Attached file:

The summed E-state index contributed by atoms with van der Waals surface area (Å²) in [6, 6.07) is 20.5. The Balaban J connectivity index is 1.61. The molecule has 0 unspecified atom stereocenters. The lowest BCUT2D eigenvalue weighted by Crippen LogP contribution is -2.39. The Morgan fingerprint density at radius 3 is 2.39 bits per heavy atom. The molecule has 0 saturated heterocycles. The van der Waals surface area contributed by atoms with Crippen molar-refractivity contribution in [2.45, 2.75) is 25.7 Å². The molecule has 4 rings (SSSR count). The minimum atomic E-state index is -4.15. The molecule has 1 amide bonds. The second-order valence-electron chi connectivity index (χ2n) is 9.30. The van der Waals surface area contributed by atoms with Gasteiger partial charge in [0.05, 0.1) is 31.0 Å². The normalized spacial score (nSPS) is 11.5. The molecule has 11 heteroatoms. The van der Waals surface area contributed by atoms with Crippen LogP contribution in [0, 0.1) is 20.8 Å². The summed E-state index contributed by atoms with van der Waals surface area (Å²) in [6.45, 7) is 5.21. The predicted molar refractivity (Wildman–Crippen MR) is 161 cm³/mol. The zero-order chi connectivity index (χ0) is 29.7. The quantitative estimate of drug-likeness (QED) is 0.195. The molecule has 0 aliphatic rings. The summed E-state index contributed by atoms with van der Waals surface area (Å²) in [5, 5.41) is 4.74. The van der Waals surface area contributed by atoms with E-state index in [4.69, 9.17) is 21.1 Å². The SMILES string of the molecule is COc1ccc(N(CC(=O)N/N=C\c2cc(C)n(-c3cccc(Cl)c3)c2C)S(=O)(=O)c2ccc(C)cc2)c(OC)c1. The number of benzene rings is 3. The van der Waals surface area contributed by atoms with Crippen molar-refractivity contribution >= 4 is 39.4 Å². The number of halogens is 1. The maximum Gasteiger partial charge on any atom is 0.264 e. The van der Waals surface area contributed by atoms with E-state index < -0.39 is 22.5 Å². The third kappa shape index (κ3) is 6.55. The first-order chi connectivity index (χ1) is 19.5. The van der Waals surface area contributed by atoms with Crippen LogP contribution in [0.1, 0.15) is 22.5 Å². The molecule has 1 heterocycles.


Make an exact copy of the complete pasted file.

The summed E-state index contributed by atoms with van der Waals surface area (Å²) in [6, 6.07) is 20.5. The Balaban J connectivity index is 1.61. The molecule has 0 unspecified atom stereocenters. The lowest BCUT2D eigenvalue weighted by Crippen LogP contribution is -2.39. The Morgan fingerprint density at radius 3 is 2.39 bits per heavy atom. The molecule has 0 saturated heterocycles. The van der Waals surface area contributed by atoms with Crippen molar-refractivity contribution in [2.45, 2.75) is 25.7 Å². The molecule has 4 rings (SSSR count). The minimum atomic E-state index is -4.15. The molecule has 1 amide bonds. The second-order valence-electron chi connectivity index (χ2n) is 9.30. The van der Waals surface area contributed by atoms with Gasteiger partial charge in [0.05, 0.1) is 31.0 Å². The normalized spacial score (nSPS) is 11.5. The molecule has 11 heteroatoms. The van der Waals surface area contributed by atoms with Crippen LogP contribution in [0, 0.1) is 20.8 Å². The summed E-state index contributed by atoms with van der Waals surface area (Å²) in [6.45, 7) is 5.21. The predicted molar refractivity (Wildman–Crippen MR) is 161 cm³/mol. The zero-order chi connectivity index (χ0) is 29.7. The quantitative estimate of drug-likeness (QED) is 0.195. The molecule has 0 aliphatic rings. The summed E-state index contributed by atoms with van der Waals surface area (Å²) in [5, 5.41) is 4.74. The van der Waals surface area contributed by atoms with E-state index in [4.69, 9.17) is 21.1 Å². The SMILES string of the molecule is COc1ccc(N(CC(=O)N/N=C\c2cc(C)n(-c3cccc(Cl)c3)c2C)S(=O)(=O)c2ccc(C)cc2)c(OC)c1. The number of benzene rings is 3. The van der Waals surface area contributed by atoms with Crippen molar-refractivity contribution >= 4 is 39.4 Å². The number of halogens is 1. The maximum Gasteiger partial charge on any atom is 0.264 e. The van der Waals surface area contributed by atoms with E-state index < -0.39 is 22.5 Å². The third kappa shape index (κ3) is 6.55. The first-order chi connectivity index (χ1) is 19.5. The van der Waals surface area contributed by atoms with Crippen LogP contribution in [0.1, 0.15) is 22.5 Å². The molecule has 1 heterocycles.